Chinese Shoppers Set Record For 'Singles Day' Shopping Spree : The Two-Way A day meant to celebrate being single has turned in to the world's largest shopping event. But it's unlikely to catch on in the U.S.
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Chinese Shoppers Set Record For 'Singles Day' Shopping Spree

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Chinese Shoppers Set Record For 'Singles Day' Shopping Spree

Chinese Shoppers Set Record For 'Singles Day' Shopping Spree

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  • <iframe src="https://www.npr.org/player/embed/363318248/363458914" width="100%" height="290" frameborder="0" scrolling="no" title="NPR embedded audio player">
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RENEE MONTAGNE, HOST:

Yesterday, Veterans Day in the U.S., had a different meaning in China. There, Tuesday was Singles' Day.

STEVE INSKEEP, HOST:

That Day has become China's biggest shopping event thanks to Alibaba, the world's biggest online shopping company. We have in-depth coverage this morning from NPR's Laura Sullivan.

LAURA SULLIVAN, BYLINE: Singles' Day was started by Chinese university students in the 1990s to celebrate being unattached. Hence, November 11, 1-1, 1-1, a day for singles to go out, go to parties, go to bars with none of that Valentine's Day, couples walking on a beach, diamond ring commercial schmultz. At least that's what it was. Now it's the biggest commercial holiday on the planet thanks to Alibaba's chairman, Jack Ma, who has promoted it as a day to buy your single self something special - on sale.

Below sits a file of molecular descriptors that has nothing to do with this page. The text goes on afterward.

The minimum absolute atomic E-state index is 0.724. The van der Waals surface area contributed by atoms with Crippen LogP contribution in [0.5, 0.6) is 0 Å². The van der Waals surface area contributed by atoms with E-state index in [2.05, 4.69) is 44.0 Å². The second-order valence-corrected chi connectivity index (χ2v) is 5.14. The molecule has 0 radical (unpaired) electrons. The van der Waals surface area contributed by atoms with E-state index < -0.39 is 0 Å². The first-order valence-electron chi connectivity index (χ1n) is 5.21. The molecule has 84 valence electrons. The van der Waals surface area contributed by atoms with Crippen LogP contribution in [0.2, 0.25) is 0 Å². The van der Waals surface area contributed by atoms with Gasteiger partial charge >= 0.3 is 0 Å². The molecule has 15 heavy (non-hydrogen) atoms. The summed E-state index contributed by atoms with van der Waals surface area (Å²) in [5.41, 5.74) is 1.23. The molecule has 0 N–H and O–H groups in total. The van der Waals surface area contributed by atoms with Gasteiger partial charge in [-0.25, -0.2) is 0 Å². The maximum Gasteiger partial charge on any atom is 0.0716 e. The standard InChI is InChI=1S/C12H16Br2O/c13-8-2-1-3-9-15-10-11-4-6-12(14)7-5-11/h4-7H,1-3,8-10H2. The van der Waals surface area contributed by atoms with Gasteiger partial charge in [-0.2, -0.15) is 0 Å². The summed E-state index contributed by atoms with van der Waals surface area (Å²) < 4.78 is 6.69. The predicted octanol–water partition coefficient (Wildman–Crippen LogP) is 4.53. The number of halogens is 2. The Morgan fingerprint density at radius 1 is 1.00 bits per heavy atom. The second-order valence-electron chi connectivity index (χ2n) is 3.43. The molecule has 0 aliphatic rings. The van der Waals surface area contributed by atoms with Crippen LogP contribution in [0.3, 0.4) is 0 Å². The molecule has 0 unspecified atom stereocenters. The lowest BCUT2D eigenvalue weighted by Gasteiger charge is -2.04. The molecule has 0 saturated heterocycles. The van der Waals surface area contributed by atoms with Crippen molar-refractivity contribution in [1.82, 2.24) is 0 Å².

(SOUNDBITE OF ARCHIVED RECORDING)

UNIDENTIFIED WOMAN: Ready? And... Spend.

UNIDENTIFIED SHOPPERS: (Oohing and aahing).

SULLIVAN: Chinese watched on state television as shoppers spent a billion dollars in the first 20 minutes. By the end of the day, they had spent more than $9 billion. That's almost three times what Americans put down on Black Friday and Cyber Monday last year. Some American retailers, like Calvin Klein and Estee Lauder, offered a few deals here in the states. But marketing professor Alexander Chernev at Northwestern's Kellogg School of Management says it's not likely to catch on to that extent here.

ALEXANDER CHERNEV: And this whole shopping experience is fairly new to the average Chinese consumer, whereas, in the United States, it has existed for many decades.

SULLIVAN: Chernev says November 11 is too close to Americans' well-established shopping season. And, of course, it is also Veterans Day, where lots of things are already on sale. Laura Sullivan, NPR News.

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